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Video: Finding Fluidity on the Dirt Jumper

Oct 28, 2021 at 8:12
by Canyon  

Why Trails?

In a world where progression, pushing the envelope and covering new ground is everything - it can feel like the process of refining, crafting and striving for perfection can get a little lost.

Look at the compounds of some of the world’s best slopestyle athletes - the jumps are getting bigger, features are refreshed each year and specialist equipment, such as airbags, are now commonplace. And who can fault this approach? Ultimately, this gives the athlete the best chance of getting to the next contest with a winning run full of insane tricks.

At the other end of the scale, the creativity and bike handling required for quick and dirty jibs keep entertaining us year after year. Sketchy setups, fails and then the satisfaction of rolling away is undeniably fun. Then, once the session is over or the trick is landed, riders typically look for new zones or features to tackle.

But in recent years one of the most special forms of MTB has arguably fallen out of the spotlight. Trails. And no, not those trails.

Trails. Front and centre. Photo by Matt Weintritt
Trails. Front and centre. Photo by Matt Weintritt

Trail Love

Dirt Jumps, Trails, whatever your preferred name, when done right, has an almost ASMR quality to it. Riders flowing from take-off to landing, through hips, step-downs, step-ups, berms and everything in between. No sketchiness, no heavy landings (usually)- just the satisfying sound of rock-hard tyres buzzing on smooth dirt and freewheels clicking through the air.

This fluidity isn’t something that happens by accident- and requires the coming together of several factors.

Creating The Perfect Set

First of all, the jumps themselves. Lines rarely work first time and are modified over many winters to get each set just right. Dialling in elevation change to make the most of landings and the terrain, shaping berms and rollers to maximise pump, and perfecting transitions for a quintessential Trails trait – pull up! Everything takes time and is a matter of trial, error and experience.

The next factor is the rider. Brian Foster – arguably the most iconic trail rider of the last 20 years - once said that an individual’s true style comes out on their first run through a set of jumps. Speed, pump, pull and line choice, amongst other things, can completely change the way a set rides – get it wrong and you won’t make it through.

No 27.5 vs 29er questions here. At the trails 20 24 or 26 inch are your options. Phil s gone with the Canyon Stitched link to https country lang mountain-bikes dirt-jump-bikes that rolls on 26 . Photo by Matt Weintritt
No 27.5 vs 29er questions here. At the trails 20, 24 or 26 inch are your options. Phil’s gone with the Canyon Stitched that rolls on 26’’. Photo by Matt Weintritt

Finally, even after your line is perfect and exactly where you want it, there’s the maintenance. Trails need constant attention so that the line is smooth, fast and properly watered. Not to mention the constant battle with mother nature – drainage needs to be dialled, properly installed tarps are essential and composting leaves are kept out of the line.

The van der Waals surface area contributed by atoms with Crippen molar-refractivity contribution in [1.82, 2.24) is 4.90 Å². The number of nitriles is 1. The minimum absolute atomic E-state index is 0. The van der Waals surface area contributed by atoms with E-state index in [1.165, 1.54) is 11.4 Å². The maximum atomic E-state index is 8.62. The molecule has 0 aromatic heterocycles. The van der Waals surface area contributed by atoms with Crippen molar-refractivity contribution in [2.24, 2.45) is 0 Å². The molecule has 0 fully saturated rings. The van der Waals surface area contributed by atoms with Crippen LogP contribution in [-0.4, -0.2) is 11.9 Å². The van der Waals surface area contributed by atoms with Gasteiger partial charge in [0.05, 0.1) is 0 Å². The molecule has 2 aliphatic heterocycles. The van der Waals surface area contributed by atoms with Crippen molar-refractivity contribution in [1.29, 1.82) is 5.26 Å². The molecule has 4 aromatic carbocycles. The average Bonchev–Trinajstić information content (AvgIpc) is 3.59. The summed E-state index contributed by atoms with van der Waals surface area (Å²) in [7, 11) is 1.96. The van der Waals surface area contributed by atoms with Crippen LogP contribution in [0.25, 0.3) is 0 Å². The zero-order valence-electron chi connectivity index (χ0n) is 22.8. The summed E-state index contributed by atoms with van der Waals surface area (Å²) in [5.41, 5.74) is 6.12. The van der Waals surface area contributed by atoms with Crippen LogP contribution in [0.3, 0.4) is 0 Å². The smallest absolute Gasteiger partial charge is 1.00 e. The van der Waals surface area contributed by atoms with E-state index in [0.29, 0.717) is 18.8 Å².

Some serious graft and shovel skills to get to this stage . Photo by Rick Crossman
Some serious graft and shovel skills to get to this stage. Photo by Rick Crossman

While Trails might not be such a focus for the MTB audience these days, the core community of Dirt Jumpers is still strong. And given the dedication and skill required to create a truly dialled set of trails, this should come as no surprise.

Every good spot has an even better crew. Photo by Matt Weintritt. mjweintritt
Every good spot has an even better crew. Photo by Matt Weintritt.

We figured it was long overdue to celebrate Trails again. The digging, the shaping, the riding- none of the magic has been lost. So, sit back and enjoy some great riding, on an awesome line.

Trail vibes. Photo by Matt Weintritt
Trail vibes. Photo by Matt Weintritt

With crews of riders and builders putting hours of time into digging and maintaining their local spots, understandably there is a bit of a protective factor when it comes to sharing the locations of their creations. So, regarding the whereabouts of these trails, our lips are sealed.

But creating your own set or gaining the trust of the crew at your local spot is not out of the question. Everyone has to start somewhere, and when it comes to jumps you can be sure that some shovel work is going to be one of the first steps. Trust us when we say- the extra time and effort required makes those clean runs through some dialled trails worth every second.

Featuring: Phil Auckland

Supported by: Canyon Bicycles


  • 40 0
 Why does it look so easy on video and so terrifying IRL?
  • 7 0
 As an old dude, I can't up vote this enough !
  • 20 0
 Well said. Trails have saved my sanity over the last couple of years. Being able to get out in the woods even in the winter to make changes, and do the hard work so you can ride all summer and fall, is so therapeutic for me.

It can be pretty frustrating when stuff doesn't work and needs to be changed. It also sucks when they are not on private property like mine are now, and get poached, changed, and tools stolen.

It used to be DJ for me when the lifts closed. But now driving an hour out to the park, spending $60 for a lift ticket to get in 10 runs, and sit in all the traffic all the way home, along with all the gear I wear now since I got broken off so many times just doesn't add up anymore. I like being close to home on a simple bike/cheap bike.